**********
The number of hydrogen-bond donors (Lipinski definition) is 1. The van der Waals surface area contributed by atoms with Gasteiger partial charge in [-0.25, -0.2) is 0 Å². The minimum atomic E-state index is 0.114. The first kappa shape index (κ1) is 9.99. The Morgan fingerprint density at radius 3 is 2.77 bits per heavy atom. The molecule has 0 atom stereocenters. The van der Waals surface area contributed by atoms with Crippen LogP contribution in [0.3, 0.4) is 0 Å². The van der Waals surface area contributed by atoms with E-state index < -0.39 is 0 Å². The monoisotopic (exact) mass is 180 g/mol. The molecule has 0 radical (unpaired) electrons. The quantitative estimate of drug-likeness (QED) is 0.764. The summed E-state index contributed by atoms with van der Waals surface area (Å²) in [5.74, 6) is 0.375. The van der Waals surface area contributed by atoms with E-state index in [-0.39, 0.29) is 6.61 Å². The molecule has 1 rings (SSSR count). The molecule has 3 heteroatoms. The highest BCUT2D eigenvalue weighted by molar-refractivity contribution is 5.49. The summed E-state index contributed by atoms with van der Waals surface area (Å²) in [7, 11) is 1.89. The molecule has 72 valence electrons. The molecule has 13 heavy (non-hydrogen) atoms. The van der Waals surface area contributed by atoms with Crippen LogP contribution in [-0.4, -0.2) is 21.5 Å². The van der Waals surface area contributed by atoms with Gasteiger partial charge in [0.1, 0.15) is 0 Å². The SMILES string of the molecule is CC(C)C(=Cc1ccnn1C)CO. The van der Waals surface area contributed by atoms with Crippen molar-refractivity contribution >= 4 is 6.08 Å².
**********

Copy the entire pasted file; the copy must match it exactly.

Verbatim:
The number of hydrogen-bond donors (Lipinski definition) is 1. The van der Waals surface area contributed by atoms with Gasteiger partial charge in [-0.25, -0.2) is 0 Å². The minimum atomic E-state index is 0.114. The first kappa shape index (κ1) is 9.99. The Morgan fingerprint density at radius 3 is 2.77 bits per heavy atom. The molecule has 0 atom stereocenters. The van der Waals surface area contributed by atoms with Crippen LogP contribution in [0.3, 0.4) is 0 Å². The van der Waals surface area contributed by atoms with E-state index < -0.39 is 0 Å². The monoisotopic (exact) mass is 180 g/mol. The molecule has 0 radical (unpaired) electrons. The quantitative estimate of drug-likeness (QED) is 0.764. The summed E-state index contributed by atoms with van der Waals surface area (Å²) in [5.74, 6) is 0.375. The van der Waals surface area contributed by atoms with E-state index in [-0.39, 0.29) is 6.61 Å². The molecule has 1 rings (SSSR count). The molecule has 3 heteroatoms. The highest BCUT2D eigenvalue weighted by molar-refractivity contribution is 5.49. The summed E-state index contributed by atoms with van der Waals surface area (Å²) in [7, 11) is 1.89. The molecule has 72 valence electrons. The molecule has 13 heavy (non-hydrogen) atoms. The van der Waals surface area contributed by atoms with Crippen LogP contribution in [-0.4, -0.2) is 21.5 Å². The van der Waals surface area contributed by atoms with Gasteiger partial charge in [0.1, 0.15) is 0 Å². The SMILES string of the molecule is CC(C)C(=Cc1ccnn1C)CO. The van der Waals surface area contributed by atoms with Crippen molar-refractivity contribution >= 4 is 6.08 Å².